Looking for an Insider Food Travel Guide for China? You’ve come to the right place! It’s no wonder that a country as large and diverse as China should have a food scene to match. With more than 50 ethnic minorities and 14 land borders – including Russia, Pakistan, Mongolia, and Vietnam – cooking influences come from a huge range of sources. From the rich, warming dishes of the cold northern provinces to the spice of the southwest, the Western-favorites of Canton to the imperial-eats of Beijing, discover a whole new world of flavors. Our Insider Food Travel Guide for China is here to guide you through five of the unmissable things to eat on your visit to the Middle Kingdom and where to find them. And don’t forget to check out our great selection of authentic food tours in China.
Slurp Soup Dumplings in Shanghai
Have you even been to Shanghai if you didn’t try xiaolongbao?! These delicious soup dumplings are one of China’s favorite foods. But don’t confuse them with Western-style dumplings or traditional Chinese jiaozi dumplings, these are a different thing entirely. Traditionally the dumplings are filled with minced pork, but this can also be combined with crabmeat. The meat melts during cooking and forms a tasty broth. This gives them their common name of soup dumpling. The Chinese name comes from the xiaolong they are cooked in. These are the small bamboo steaming baskets you’ll see at stalls and restaurants all over China. Be extra careful when trying xiaolongbao for the first time. The steaming broth within the dumplings can be boiling hot. As a result, it’s easy to burn your mouth if you pierce the dough without letting the broth cool first!
Hot and Sour Glass Noodles in Chongqing
The riverside megacity of Chongqing is known being one of China’s economic powerhouses. It’s also the starting point for many Yangtze River and Three Gorges cruises. But within China, it’s known as Furnace City for its much-loved spicy cuisine. This includes the hottest hotpot in the country and super tasty hot and sour glass noodles. Called suan la fen, these hot and sour noodles are usually made with sweet potato noodles. They go clear when cooked, resulting in the “glass” part of their name. Most places will serve up hot and sour glass noodles with a tangy soup and topped with fried soybeans. On the other hand, it’s also possible to find them topped with meat and nut alternatives.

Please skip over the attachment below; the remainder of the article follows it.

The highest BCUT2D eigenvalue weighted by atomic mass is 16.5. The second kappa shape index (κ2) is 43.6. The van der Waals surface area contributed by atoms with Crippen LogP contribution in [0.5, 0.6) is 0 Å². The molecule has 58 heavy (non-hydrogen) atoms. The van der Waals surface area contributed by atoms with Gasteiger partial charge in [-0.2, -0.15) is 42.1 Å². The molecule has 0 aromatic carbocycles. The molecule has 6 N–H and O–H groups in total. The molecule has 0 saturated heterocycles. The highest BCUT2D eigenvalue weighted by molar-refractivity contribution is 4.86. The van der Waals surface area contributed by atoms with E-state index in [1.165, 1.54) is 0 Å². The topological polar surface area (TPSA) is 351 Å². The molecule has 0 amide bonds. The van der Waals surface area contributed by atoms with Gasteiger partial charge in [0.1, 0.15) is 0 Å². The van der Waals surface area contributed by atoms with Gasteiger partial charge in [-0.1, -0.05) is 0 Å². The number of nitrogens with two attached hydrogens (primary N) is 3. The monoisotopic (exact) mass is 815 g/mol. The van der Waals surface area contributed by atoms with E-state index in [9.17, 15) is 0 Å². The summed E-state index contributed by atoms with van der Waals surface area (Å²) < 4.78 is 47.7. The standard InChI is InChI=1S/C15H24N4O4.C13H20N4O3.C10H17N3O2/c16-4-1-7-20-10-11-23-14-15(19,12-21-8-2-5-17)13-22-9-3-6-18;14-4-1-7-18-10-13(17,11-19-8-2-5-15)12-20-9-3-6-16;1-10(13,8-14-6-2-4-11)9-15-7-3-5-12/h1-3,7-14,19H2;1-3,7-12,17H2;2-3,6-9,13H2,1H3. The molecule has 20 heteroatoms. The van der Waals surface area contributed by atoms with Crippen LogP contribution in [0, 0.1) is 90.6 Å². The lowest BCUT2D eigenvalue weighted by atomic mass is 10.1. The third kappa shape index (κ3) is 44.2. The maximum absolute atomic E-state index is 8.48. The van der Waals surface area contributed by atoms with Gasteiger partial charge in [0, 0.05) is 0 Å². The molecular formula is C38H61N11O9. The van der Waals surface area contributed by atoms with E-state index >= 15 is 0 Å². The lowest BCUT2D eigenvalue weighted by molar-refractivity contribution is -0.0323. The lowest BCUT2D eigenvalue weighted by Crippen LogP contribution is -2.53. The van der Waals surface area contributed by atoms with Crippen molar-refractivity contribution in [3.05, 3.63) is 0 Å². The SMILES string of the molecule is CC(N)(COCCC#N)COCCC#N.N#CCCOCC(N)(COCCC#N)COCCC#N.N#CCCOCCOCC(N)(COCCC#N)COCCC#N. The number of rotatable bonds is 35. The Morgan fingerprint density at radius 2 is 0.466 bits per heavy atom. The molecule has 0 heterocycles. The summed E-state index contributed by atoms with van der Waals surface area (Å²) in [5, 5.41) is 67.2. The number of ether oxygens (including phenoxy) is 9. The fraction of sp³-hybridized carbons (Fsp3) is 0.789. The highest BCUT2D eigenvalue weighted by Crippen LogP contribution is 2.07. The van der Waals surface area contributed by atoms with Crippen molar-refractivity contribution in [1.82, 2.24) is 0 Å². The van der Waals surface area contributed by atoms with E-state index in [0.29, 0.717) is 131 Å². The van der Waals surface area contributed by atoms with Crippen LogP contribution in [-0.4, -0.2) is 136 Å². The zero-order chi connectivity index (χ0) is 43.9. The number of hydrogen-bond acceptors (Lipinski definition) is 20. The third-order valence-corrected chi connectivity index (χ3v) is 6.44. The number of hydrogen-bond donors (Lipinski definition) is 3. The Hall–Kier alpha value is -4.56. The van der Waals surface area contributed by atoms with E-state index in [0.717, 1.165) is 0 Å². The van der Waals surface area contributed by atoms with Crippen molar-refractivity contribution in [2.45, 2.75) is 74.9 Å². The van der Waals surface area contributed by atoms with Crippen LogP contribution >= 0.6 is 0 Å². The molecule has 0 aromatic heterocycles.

Try Classic Peking Style Duck in Beijing
In China’s capital, you’ll have the chance to try food from all over the country. Restaurants serve regional cuisine from every province. But if there is one dish can’t miss, it’s Beijing’s world-famous Peking Duck. The dish dates back more than 600 years to the Ming Dynasty. Chefs traveled from all over to cook for the Emperor, but only the finest were allowed into the palace. It was one of these chefs that created the Peking Duck recipe, which became a highly guarded secret. It was originally forbidden from being cooked outside the palace walls. Eventually, the secret did get out, and Peking Duck is now a much-loved dish throughout the world. The dish is usually served as thinly sliced duck with paper-thin pancakes, cucumber, and delicious sweet-yet-savory Peking sauce.
Brave Lip-Numbing Hot Pot in Chengdu
Chongqing might be home to the hottest hotpot in the world but it’s Chengdu that has made its name as the hotpot capital of China. As the city’s most popular food, you’ll find hotpot places on almost every corner. If the idea of the extremely spicy broth has you sweating already, don’t worry! In many of the city’s hotpot restaurants, you’ll find split pots, known as Mandarin Ducks. To explain, one side of the pot will be full of spicy simmering broth, while the other side is a pale, cooling broth.
Chengdu is famous for its range of hotpot ingredients. When you first enter a hotpot restaurant, you’ll notice chill-cabinets full of delicious and sometimes unusual options! From vegetables to tofu, chicken to rabbit head, and even pig brain, load your tray up with whatever you are brave enough to try! If you want to find out more about traditional hotpot ingredients, a tour of a local market provides the perfect opportunity to learn.
Discover Biang Biang Noodles in Xian
Xian is the capital of China’s northwestern Shaanxi province. Known as the starting point of the Silk Road, its most famous site is the incredible Terracotta Warriors. This ancient city is also known for its delicious cuisine and food markets. Don’t pass through without trying Xian’s popular Biang Biang noodles. The name biang and its traditional Chinese character are a bit of a mystery. The character is considered one of the most complex in the entire language, comprising of 58 strokes. Furthermore, it’s unknown how the character came to be or what it actually means! No matter where the name originates from, the tasty noodles are usually very thick, long and wide, and topped with beef, mutton, chilies, and coriander. They are extremely cheap to buy and can be found at most snack stalls and restaurants.
Insider Food Travel Guide for China
Has our Insider Food Travel Guide for China left you hungry for more? If you’re ready to start your China journey, browse our handpicked selection of the best hotels in China. Consider following the ancient Silk Road on a 10-day tour from Beijing. Alternatively, discover the highlights of Beijing, Shanghai, and Xian on the 7-day express tour. If you’re visiting China for the first time, be sure to read our handy China Culture Guide for everything you need to know about Chinese customs.